How the rabbis developed Jewish time

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It may have been the greatest act of chutzpah in Jewish history.  After the Roman Empire destroyed the great temple in Jerusalem, and squashed subsequent rebellions, surviving Jews in the land of Israel and the Diaspora might have had good reason to give up and assimilate.  How could Judaism continue without a central place for sacrifices, or a government to enforce the biblical laws?

Undeterred, learned men in Israel and later Babylonia came together to develop a new approach focused on practices that anyone could follow, not just priests or rulers.  These rabbis compiled their ideas and rulings into the Mishnah and then the Talmud, which eventually became the basis of traditional Judaism.  These rabbinic writings creatively expanded on biblical law to generate practices that the ancient Israelites would have hardly recognized.

A striking feature of the Mishnah and Talmud is their focus on time.  The biblical books mention Shabbat and the annual festivals, but the rabbis added a many new time-based laws.  Why?

Sarit Kattan Gribetz, assistant professor of theology at Fordham University, is completing a book on this very question, “Time and Difference in Rabbinic Judaism.”  She points out that the temple had regulated the annual calendar in Jerusalem and beyond, so people needed a new discipline to maintain observance of the festivals. But the rabbis were also writing at a time when the Roman Empire was promoting its own newly reformed calendar, with annual religious festivities, and when nearby Christian communities were developing their own festival calendar.  Jews needed a more elaborate system of time of their own if they were going to resist the temptation to join in Roman or Christian rites.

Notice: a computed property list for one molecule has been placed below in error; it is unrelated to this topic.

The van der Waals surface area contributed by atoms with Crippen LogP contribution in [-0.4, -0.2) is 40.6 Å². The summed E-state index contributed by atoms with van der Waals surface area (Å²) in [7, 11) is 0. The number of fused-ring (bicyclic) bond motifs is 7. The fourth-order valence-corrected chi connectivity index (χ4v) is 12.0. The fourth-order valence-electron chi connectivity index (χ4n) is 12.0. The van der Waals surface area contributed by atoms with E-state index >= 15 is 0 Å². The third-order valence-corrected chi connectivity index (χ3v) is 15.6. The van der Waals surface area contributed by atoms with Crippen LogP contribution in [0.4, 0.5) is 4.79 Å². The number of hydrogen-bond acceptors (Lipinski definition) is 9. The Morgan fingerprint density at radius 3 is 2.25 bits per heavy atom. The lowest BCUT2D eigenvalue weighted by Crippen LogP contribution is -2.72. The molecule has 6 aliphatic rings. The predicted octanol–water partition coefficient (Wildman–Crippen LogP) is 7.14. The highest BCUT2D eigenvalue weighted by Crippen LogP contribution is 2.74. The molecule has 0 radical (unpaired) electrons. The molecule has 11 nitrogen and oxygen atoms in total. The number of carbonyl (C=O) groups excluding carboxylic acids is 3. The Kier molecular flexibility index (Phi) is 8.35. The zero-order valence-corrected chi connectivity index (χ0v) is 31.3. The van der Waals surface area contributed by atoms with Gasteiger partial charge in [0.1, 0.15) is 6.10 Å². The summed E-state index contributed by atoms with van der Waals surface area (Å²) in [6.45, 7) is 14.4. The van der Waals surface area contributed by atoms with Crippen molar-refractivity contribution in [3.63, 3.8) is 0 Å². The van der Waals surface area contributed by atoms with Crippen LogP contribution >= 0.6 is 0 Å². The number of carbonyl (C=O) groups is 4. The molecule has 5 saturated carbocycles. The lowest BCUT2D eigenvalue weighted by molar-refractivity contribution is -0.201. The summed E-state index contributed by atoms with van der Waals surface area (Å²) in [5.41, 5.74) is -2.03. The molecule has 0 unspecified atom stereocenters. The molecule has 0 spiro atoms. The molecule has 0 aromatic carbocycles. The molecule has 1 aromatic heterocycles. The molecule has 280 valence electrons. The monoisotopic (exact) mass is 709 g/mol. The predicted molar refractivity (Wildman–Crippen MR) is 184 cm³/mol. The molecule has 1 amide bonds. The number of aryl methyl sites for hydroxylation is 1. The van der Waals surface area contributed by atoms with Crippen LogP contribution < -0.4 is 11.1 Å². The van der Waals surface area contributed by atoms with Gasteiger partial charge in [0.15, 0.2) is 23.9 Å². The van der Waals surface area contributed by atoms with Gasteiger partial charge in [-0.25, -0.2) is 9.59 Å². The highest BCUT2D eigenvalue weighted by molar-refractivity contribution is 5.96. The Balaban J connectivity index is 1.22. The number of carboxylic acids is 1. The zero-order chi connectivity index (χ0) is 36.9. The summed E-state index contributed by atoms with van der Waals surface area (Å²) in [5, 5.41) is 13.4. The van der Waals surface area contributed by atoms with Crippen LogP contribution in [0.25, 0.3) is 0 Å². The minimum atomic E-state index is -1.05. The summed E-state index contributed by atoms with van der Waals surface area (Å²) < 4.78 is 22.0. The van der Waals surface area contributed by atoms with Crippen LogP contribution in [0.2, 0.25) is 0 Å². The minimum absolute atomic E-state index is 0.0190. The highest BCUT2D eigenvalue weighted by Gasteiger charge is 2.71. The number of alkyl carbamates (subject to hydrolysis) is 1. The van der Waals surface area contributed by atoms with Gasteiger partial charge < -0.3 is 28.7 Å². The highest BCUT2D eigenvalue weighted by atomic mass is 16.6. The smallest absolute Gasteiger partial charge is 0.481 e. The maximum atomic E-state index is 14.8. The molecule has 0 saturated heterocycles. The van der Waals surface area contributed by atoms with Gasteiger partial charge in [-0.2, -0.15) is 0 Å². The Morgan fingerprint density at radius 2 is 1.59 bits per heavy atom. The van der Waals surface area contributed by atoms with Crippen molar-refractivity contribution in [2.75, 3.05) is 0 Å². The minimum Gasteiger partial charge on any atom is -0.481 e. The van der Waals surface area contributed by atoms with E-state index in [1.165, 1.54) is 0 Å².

Besides these negative reasons, the rabbis also had positive ones.  Basing commandments on time gave those laws an urgency – people couldn’t put them off. They had to practice them regularly, which kept ordinary people close to God on a daily basis, not just at festivals. Time-based rules thus helped people internalize rabbinic Judaism, which was essential if it was going to continue in this new era.

Gribetz will be talking about this and related topics as scholar-in-residence at Temple Emanu-El’s annual Educational Weekend. It begins on Friday, Feb. 22, with “God’s Daily Schedule and Nightlife (According to Rabbinic Sources).”  She will speak at 7:45 p.m., after optional Shabbat services and dinner.  The next day at 11:30 a.m., during morning services, she will talk about “The Value of Time: Work, Rest and Making Every Day Sacred.”  After Kiddush luncheon, starting at 1 p.m., she shifts to text study with “Hosting the Emperor for Lunch: Reading Rabbinic Stories in their Ancient Contexts.” 

All of the talks will be at Temple Emanu-El, 99 Taft Ave., Providence.  They are free and open to the public, though there is a small fee if you attend the Shabbat dinner.  You can register at https://www.teprov.org/form/edweekend19.

JOHN LANDRY lives in Providence, where he is an independent historian and writer.